Figures from our places who fought for female suffrage
Many of our places were home to impassioned people who campaigned for female suffrage. Some were members of the leading suffrage groups, taking part in marches and protests, whilst others used theatre and literature to champion female empowerment.
Discover their stories as we mark 100 years since some women were granted the right to vote:
Mother and daughter united: Agnes Pochin and Laura McLaren
Bodnant Garden, Conwy
Bodnant Garden was home to Laura McLaren who was almost certainly inspired into activism by her mother, Agnes, an early campaigner. Agnes was one of the key speakers at the 1868 meeting of the Manchester National Society for Women’s Suffrage, a starting point for the campaign for women’s suffrage in Britain. Laura, then a teenager, was in the audience.
Mother and daughter both campaigned for women’s rights and suffrage, as did Laura's mother-in-law, Priscilla Bright McLaren. Laura passed on the baton to her two suffragist daughters Florence and Elsie.
Laura became part of the executive committee of the newly formed National Society for Women’s Suffrage in 1872. She later led a group to Downing Street to confront Prime Minister Asquith about his opposition to women’s rights, but rejected militant tactics. She argued that women’s changed positions during the First World as workers and heads of households made it crucial their voices were heard.
Shaping the garden at Bodnant
The now world-class garden at Bodnant was transformed by Laura and her political career. Laura was an acclaimed gardener who expanded and improved the garden, work which was later continued by her son Henry. Henry in turn sponsored many plant-hunting trips to bring in new, exotic plants to Bodnant after Laura handed him the management of the garden so she could concentrate on political life.
Theatre and violence: Edith Craig and Christopher St John
Smallhythe Place, Kent
Smallhythe Place was home to Edith Terry, daughter of the acclaimed actress Ellen Terry. Like her mother, Edith was immersed in theatre. She directed plays on women’s rights and said: ‘Plays have done such a lot for the Suffrage. They get hold of nice, frivolous people who would die sooner than go in cold blood to meetings. But they watch plays, and get interested, and then we can rope them in for meetings.’
Edith co-founded the feminist bookshop, the International Suffrage Shop, and sold the Votes for Women newspaper on the streets of London.
The use of force
Edith’s partner, feminist playwright Christopher St John (born Christabel Marshall) wrote pro-suffrage plays including How the Vote Was Won. She joined a march to the House of Commons in 1909, and was arrested for setting fire to a postbox.
Campaigning for suffrage and joining the war effort
Edith Vane-Tempest-Stewart, Mount Stewart, County Down
Few defied expectations of women as completely as Edith, Lady Londonderry who lived at Mount Stewart. ‘A young hound running riot’, is how a fiercely anti-suffrage Theresa, Marchioness of Londonderry, dubbed her wayward, pro-suffrage daughter-in-law.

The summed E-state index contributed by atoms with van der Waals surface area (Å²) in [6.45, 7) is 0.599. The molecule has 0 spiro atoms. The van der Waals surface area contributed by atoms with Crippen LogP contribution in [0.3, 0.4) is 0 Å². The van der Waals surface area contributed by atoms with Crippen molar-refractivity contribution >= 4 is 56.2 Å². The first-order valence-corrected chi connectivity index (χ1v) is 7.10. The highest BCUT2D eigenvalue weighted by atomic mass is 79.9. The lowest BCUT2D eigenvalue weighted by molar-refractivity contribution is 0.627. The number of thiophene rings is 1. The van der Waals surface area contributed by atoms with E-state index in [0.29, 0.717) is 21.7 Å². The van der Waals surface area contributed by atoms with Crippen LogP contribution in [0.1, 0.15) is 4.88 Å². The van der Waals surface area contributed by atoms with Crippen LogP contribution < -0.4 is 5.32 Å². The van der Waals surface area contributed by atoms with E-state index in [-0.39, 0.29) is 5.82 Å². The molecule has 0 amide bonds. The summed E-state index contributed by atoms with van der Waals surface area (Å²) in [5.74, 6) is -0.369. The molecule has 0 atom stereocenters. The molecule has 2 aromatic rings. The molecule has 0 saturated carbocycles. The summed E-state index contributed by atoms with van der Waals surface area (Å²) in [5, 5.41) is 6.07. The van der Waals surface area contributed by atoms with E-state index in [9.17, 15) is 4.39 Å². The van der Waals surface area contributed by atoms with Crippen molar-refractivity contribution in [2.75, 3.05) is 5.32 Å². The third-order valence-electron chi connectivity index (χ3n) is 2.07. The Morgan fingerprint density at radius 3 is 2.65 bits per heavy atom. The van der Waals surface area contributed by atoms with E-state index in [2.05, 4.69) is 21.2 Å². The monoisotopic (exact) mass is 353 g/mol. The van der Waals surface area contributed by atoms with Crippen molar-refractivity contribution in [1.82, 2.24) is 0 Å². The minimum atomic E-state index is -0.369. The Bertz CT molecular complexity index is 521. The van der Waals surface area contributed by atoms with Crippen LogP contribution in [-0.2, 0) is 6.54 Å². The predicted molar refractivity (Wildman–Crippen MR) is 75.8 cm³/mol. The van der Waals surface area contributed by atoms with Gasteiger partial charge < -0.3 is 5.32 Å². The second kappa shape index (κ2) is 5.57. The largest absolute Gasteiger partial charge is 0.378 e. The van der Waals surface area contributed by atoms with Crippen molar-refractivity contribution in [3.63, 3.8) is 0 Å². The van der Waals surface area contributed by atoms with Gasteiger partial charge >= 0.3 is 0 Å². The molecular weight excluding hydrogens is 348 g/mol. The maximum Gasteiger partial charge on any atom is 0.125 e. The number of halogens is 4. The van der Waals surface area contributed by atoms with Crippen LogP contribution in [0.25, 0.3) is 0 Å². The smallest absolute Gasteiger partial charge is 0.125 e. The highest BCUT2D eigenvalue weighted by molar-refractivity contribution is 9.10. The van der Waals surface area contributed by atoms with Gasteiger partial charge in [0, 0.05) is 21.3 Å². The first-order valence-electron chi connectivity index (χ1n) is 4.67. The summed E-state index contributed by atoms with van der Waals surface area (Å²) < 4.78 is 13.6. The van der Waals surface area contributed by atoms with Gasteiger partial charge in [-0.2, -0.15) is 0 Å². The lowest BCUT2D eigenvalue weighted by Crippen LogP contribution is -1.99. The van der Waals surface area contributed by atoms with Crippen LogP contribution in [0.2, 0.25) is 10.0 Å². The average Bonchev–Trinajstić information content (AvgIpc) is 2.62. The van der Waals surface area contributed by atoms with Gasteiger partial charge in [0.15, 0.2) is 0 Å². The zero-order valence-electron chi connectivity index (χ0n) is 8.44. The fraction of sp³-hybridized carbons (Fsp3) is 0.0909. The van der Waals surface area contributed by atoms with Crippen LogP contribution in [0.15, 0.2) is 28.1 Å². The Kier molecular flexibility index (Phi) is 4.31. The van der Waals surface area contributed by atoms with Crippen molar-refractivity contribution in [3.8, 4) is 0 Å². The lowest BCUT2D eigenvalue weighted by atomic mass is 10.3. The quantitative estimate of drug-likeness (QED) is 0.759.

Edith moved in powerful circles and used her influence to empower others, including as Colonel-in-Chief of the Women’s Volunteer Reserve during the First World War. Not content with how the Reserve was run, Edith formed a breakaway organisation – the Women’s Legion in 1915. Three years later the Legion was providing female cooks for the military, ambulance drivers, mechanics, clerks and canteen workers.
Edith even dared suggest that women wear breeches instead of skirts for farm work. She became the first Dame Commander of the British Empire in 1917 in recognition of her war efforts.
Edith campaigned for suffrage for what she called ‘duly qualified’ women. Edith influenced her political husband, who in 1910 is said to have pushed the government to discuss women’s suffrage.
Shaping the gardens of Mount Stewart
Edith loved Mount Stewart and her passion for exotic plants helped create its renowned gardens, some of the most celebrated and original gardens of the 20th century. Taking advantage of the mild climate of Strangford Lough, Edith was able to amass an unrivalled collection of plants from across the globe, and experiment with bold planting schemes.
Reminders of the Women’s Legion are emblazoned on her garden pots and even her butter stamps.
George Bernard Shaw and Charlotte Shaw
Shaw’s Corner, Hertfordshire
Playwright George Bernard Shaw was at the height of his fame as the women's suffrage movement was at its strongest.
In 1906, when he moved to Shaw’s Corner, he was one of the most famous men in the world. He and his wife Charlotte enjoyed Shaw’s Corner for almost 40 years. He moved in suffrage circles for years but refused to speak at meetings, saying: ‘Every time you ask a man to appear on your platform, you consent the insufficiency of women to plead their own cause.’ Instead, Shaw gave suffrage a voice in his plays, which feature strong, independent women. One of his best-known suffrage plays, Fanny’s First Play, ran for more than 600 performances.
Equality regardless of class
Shaw believed in suffrage for all women – not just the wealthy ones with property. He supported the cause, but social equality more broadly across gender and class was more important to him. He and Charlotte were committed socialists and part of the Fabian Society, whose members believed that capitalism produced an unequal society. Charlotte lobbied for suffrage as part of the Fabian Women’s Group.